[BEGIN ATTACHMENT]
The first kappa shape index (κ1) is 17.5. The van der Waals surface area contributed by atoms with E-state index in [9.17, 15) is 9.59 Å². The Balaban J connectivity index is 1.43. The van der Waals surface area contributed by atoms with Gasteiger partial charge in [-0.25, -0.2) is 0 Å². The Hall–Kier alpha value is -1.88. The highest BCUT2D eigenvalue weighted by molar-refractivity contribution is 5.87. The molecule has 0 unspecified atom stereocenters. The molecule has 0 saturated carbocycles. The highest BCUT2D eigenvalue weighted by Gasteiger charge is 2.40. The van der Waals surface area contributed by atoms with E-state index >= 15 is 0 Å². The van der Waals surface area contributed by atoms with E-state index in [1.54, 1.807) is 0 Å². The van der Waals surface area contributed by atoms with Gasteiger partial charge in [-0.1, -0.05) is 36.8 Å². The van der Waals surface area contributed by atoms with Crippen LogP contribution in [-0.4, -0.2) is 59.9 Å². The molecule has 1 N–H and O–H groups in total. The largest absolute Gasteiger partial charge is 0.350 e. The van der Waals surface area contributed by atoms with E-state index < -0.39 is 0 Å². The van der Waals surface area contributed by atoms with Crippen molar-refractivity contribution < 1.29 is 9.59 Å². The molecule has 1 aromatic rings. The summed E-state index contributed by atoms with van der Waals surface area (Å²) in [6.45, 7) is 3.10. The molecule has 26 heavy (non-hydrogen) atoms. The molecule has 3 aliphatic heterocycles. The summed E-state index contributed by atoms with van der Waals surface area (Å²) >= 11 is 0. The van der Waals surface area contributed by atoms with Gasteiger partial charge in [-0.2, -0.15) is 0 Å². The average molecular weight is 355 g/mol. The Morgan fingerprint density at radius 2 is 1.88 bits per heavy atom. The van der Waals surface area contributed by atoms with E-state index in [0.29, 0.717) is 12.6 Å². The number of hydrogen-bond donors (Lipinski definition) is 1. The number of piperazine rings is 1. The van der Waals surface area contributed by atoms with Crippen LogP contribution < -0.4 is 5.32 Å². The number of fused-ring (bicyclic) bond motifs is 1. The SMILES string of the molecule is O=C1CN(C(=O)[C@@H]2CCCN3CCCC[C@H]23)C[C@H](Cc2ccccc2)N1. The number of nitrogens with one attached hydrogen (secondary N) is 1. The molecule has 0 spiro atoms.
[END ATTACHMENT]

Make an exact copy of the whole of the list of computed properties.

The first kappa shape index (κ1) is 17.5. The van der Waals surface area contributed by atoms with E-state index in [9.17, 15) is 9.59 Å². The Balaban J connectivity index is 1.43. The van der Waals surface area contributed by atoms with Gasteiger partial charge in [-0.25, -0.2) is 0 Å². The Hall–Kier alpha value is -1.88. The highest BCUT2D eigenvalue weighted by molar-refractivity contribution is 5.87. The molecule has 0 unspecified atom stereocenters. The molecule has 0 saturated carbocycles. The highest BCUT2D eigenvalue weighted by Gasteiger charge is 2.40. The van der Waals surface area contributed by atoms with E-state index >= 15 is 0 Å². The van der Waals surface area contributed by atoms with E-state index in [1.54, 1.807) is 0 Å². The van der Waals surface area contributed by atoms with Gasteiger partial charge in [-0.1, -0.05) is 36.8 Å². The van der Waals surface area contributed by atoms with Crippen LogP contribution in [-0.4, -0.2) is 59.9 Å². The molecule has 1 N–H and O–H groups in total. The largest absolute Gasteiger partial charge is 0.350 e. The van der Waals surface area contributed by atoms with E-state index < -0.39 is 0 Å². The van der Waals surface area contributed by atoms with Crippen molar-refractivity contribution < 1.29 is 9.59 Å². The molecule has 1 aromatic rings. The summed E-state index contributed by atoms with van der Waals surface area (Å²) in [6.45, 7) is 3.10. The molecule has 26 heavy (non-hydrogen) atoms. The molecule has 3 aliphatic heterocycles. The summed E-state index contributed by atoms with van der Waals surface area (Å²) >= 11 is 0. The van der Waals surface area contributed by atoms with Gasteiger partial charge in [-0.2, -0.15) is 0 Å². The average molecular weight is 355 g/mol. The Morgan fingerprint density at radius 2 is 1.88 bits per heavy atom. The van der Waals surface area contributed by atoms with E-state index in [0.29, 0.717) is 12.6 Å². The number of hydrogen-bond donors (Lipinski definition) is 1. The number of piperazine rings is 1. The van der Waals surface area contributed by atoms with Crippen LogP contribution < -0.4 is 5.32 Å². The number of fused-ring (bicyclic) bond motifs is 1. The SMILES string of the molecule is O=C1CN(C(=O)[C@@H]2CCCN3CCCC[C@H]23)C[C@H](Cc2ccccc2)N1. The number of nitrogens with one attached hydrogen (secondary N) is 1. The molecule has 0 spiro atoms.